Government on Monday sought to take the sting out of opposition attack on the nuclear liability bill contending that it was only carrying forward the initiatives taken by the previous NDA regime.
Efforts to bring in a legislation on civil liability on nuclear damages were first made by the NDA regime in 2000 when the issue cropped up during the setting up of Russian-made atomic plants at Kudankulam, Minister of State in the PMO Prithviraj Chavan told reporters here.
He said the erstwhile NDA government had set up a committee of legal experts to look into the issues arising out of a possible nuclear accident which were examined by senior officials in the Ministry of External Affairs and the Department of Atomic Energy.
"We continued with that effort which was left unfinished," Chavan said adding that the Committee of experts and the senior government officials had clearly recommended that a civil liability for nuclear damages bill be enacted.
Rejecting suggestions that the government was acting under US pressure, he said that once enacted, the law would enable India to be part of the international Convention of Supplementary Compensation (CSC).
"There is no comprehensive legal regime for compensation of nuclear damage and the sooner we do the better it is for us," Chavan said.
On BJP leader Yashwant Sinha's opposition to the bill, Chavan said, "Opposition to the introduction of the bill can only be on legislative competence of the House and Constitutional validity.
"The merits of the bill will be discussed when it is taken up for consideration. Today's issue was only on its introduction," he said when asked about Sinha's contention that the Bill violated basic rights enshrined in the Constitution.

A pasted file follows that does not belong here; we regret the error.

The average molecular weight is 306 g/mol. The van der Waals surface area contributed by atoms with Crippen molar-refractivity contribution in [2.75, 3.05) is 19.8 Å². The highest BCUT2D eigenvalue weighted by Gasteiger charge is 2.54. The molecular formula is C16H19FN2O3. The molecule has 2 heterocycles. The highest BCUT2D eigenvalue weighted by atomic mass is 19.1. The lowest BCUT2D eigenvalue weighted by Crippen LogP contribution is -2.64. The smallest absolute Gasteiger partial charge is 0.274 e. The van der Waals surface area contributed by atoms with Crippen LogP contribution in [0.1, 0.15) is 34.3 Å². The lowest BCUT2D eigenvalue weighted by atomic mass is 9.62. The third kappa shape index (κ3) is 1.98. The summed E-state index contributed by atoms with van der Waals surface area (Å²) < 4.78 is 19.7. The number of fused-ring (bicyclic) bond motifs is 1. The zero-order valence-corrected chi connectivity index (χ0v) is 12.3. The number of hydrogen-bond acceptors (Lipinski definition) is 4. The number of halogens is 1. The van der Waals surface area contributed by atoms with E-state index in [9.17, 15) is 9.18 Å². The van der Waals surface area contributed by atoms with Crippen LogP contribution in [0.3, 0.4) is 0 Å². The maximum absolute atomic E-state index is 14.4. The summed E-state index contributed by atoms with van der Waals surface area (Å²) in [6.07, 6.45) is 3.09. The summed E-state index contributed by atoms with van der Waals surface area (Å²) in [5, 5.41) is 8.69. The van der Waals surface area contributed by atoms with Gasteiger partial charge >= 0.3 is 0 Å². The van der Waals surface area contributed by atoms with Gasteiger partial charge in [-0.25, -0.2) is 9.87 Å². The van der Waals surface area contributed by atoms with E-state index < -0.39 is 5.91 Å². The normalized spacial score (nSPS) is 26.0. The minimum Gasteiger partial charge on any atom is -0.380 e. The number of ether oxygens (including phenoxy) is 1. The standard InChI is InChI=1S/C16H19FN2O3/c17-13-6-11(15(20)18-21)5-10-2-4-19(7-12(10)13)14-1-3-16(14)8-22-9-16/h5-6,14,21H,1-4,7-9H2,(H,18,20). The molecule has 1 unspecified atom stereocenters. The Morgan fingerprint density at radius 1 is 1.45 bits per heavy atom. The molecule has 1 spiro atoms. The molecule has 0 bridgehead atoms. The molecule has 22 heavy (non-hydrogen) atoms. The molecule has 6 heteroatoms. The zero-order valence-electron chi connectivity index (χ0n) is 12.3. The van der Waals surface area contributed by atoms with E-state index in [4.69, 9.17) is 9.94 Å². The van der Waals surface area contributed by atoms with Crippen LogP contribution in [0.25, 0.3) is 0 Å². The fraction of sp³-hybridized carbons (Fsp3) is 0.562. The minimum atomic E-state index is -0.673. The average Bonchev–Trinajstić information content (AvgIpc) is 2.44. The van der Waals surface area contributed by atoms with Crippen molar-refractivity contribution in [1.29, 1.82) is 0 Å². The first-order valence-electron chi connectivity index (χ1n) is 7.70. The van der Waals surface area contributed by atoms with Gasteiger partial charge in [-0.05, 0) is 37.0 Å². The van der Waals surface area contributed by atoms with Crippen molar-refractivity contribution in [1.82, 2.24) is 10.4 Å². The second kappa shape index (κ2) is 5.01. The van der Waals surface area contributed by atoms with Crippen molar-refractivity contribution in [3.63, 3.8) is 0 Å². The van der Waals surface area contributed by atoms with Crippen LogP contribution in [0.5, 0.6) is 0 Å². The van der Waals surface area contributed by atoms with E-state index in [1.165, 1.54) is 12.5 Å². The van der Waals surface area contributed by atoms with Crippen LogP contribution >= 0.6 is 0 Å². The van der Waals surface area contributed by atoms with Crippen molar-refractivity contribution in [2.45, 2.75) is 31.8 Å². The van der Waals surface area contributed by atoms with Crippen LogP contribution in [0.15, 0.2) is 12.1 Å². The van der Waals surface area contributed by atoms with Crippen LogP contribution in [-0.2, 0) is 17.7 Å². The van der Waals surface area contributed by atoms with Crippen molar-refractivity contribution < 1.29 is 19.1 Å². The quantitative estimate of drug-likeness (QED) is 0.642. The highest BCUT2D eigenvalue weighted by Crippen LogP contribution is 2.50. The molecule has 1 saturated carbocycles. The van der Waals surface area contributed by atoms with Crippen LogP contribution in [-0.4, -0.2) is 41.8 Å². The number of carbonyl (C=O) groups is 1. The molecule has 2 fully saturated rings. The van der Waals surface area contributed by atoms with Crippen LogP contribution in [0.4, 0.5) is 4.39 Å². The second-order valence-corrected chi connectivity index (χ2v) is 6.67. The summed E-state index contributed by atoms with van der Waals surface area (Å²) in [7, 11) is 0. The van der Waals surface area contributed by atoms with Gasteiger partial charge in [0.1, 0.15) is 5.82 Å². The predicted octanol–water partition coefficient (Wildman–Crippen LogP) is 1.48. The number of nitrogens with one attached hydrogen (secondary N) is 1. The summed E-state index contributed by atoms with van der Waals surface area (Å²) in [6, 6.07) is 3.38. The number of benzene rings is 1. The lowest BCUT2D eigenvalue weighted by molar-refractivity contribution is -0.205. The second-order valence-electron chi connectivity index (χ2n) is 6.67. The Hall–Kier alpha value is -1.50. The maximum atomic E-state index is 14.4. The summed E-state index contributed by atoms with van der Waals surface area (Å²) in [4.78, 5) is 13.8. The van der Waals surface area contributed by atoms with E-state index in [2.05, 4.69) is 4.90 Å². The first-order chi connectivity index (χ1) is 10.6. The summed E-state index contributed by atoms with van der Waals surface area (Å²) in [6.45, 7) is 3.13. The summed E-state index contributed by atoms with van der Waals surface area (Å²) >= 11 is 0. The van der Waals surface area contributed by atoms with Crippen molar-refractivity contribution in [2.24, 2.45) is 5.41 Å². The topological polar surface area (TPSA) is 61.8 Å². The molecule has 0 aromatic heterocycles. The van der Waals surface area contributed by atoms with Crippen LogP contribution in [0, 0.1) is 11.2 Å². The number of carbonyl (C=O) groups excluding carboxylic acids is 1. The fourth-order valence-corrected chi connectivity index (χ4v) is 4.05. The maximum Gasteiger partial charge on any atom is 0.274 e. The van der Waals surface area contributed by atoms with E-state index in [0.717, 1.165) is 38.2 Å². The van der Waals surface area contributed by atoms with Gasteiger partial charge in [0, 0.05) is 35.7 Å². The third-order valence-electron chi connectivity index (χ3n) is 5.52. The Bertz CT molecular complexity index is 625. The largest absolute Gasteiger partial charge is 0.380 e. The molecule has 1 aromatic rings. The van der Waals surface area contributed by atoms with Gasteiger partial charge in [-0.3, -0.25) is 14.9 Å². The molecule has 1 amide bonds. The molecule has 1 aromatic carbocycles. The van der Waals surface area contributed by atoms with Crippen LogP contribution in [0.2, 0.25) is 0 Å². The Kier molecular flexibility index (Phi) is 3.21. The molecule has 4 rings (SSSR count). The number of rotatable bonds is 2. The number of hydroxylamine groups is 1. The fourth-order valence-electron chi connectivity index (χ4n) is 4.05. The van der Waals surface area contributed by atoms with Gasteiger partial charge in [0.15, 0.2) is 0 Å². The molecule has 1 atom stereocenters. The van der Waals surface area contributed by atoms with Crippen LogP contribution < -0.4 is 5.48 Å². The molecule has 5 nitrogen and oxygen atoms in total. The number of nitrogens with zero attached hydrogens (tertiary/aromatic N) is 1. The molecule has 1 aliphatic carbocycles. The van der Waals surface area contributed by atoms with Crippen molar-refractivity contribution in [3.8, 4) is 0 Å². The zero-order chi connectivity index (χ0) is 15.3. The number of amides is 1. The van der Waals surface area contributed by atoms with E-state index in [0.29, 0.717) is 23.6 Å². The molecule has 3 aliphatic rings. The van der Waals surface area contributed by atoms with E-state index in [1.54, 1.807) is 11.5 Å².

Referring to the Bhopal Gas Tragedy of 1984, Chavan said in case of a nuclear accident, the victims would not have to run from pillar to post for compensation.
He said government had passed passed a law in 1991 to address issues arising out of industrial accidents but that law specifically left out radiological accidents.
Currently, there was no law to govern the award of compensation in case of a nuclear incident. "We want to introduce the bill as there is a vacuum at present," he said.
Chavan said the concept of limited liability was first mooted by the US in 1957. The Price-Anderson Act of the US first introduced the concept of nuclear liability.
Initially, the American Act pegged the liability on part of the operator at USD 60 million and USD 500 million of the government.
This has been subsequently raised to over USD 10 billion after the entry of private players in the nuclear sector. PTI